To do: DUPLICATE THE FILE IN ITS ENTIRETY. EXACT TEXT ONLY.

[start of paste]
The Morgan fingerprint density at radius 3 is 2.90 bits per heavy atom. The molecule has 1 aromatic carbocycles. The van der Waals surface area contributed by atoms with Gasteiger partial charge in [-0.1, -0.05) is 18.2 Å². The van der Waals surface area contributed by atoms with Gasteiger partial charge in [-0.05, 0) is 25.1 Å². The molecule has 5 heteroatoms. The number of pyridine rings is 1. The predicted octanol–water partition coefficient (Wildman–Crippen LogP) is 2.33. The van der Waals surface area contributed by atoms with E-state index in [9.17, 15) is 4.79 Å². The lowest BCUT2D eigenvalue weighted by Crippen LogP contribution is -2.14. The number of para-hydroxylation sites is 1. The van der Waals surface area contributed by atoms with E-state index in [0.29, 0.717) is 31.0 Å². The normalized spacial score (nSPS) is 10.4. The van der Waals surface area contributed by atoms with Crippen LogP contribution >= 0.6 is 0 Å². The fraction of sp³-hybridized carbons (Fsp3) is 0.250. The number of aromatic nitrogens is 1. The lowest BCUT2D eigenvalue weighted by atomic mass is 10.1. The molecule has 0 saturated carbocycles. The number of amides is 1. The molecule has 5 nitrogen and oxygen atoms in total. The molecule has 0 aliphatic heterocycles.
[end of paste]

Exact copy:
The Morgan fingerprint density at radius 3 is 2.90 bits per heavy atom. The molecule has 1 aromatic carbocycles. The van der Waals surface area contributed by atoms with Gasteiger partial charge in [-0.1, -0.05) is 18.2 Å². The van der Waals surface area contributed by atoms with Gasteiger partial charge in [-0.05, 0) is 25.1 Å². The molecule has 5 heteroatoms. The number of pyridine rings is 1. The predicted octanol–water partition coefficient (Wildman–Crippen LogP) is 2.33. The van der Waals surface area contributed by atoms with E-state index in [9.17, 15) is 4.79 Å². The lowest BCUT2D eigenvalue weighted by Crippen LogP contribution is -2.14. The number of para-hydroxylation sites is 1. The van der Waals surface area contributed by atoms with E-state index in [0.29, 0.717) is 31.0 Å². The normalized spacial score (nSPS) is 10.4. The van der Waals surface area contributed by atoms with Crippen LogP contribution >= 0.6 is 0 Å². The fraction of sp³-hybridized carbons (Fsp3) is 0.250. The number of aromatic nitrogens is 1. The lowest BCUT2D eigenvalue weighted by atomic mass is 10.1. The molecule has 0 saturated carbocycles. The number of amides is 1. The molecule has 5 nitrogen and oxygen atoms in total. The molecule has 0 aliphatic heterocycles.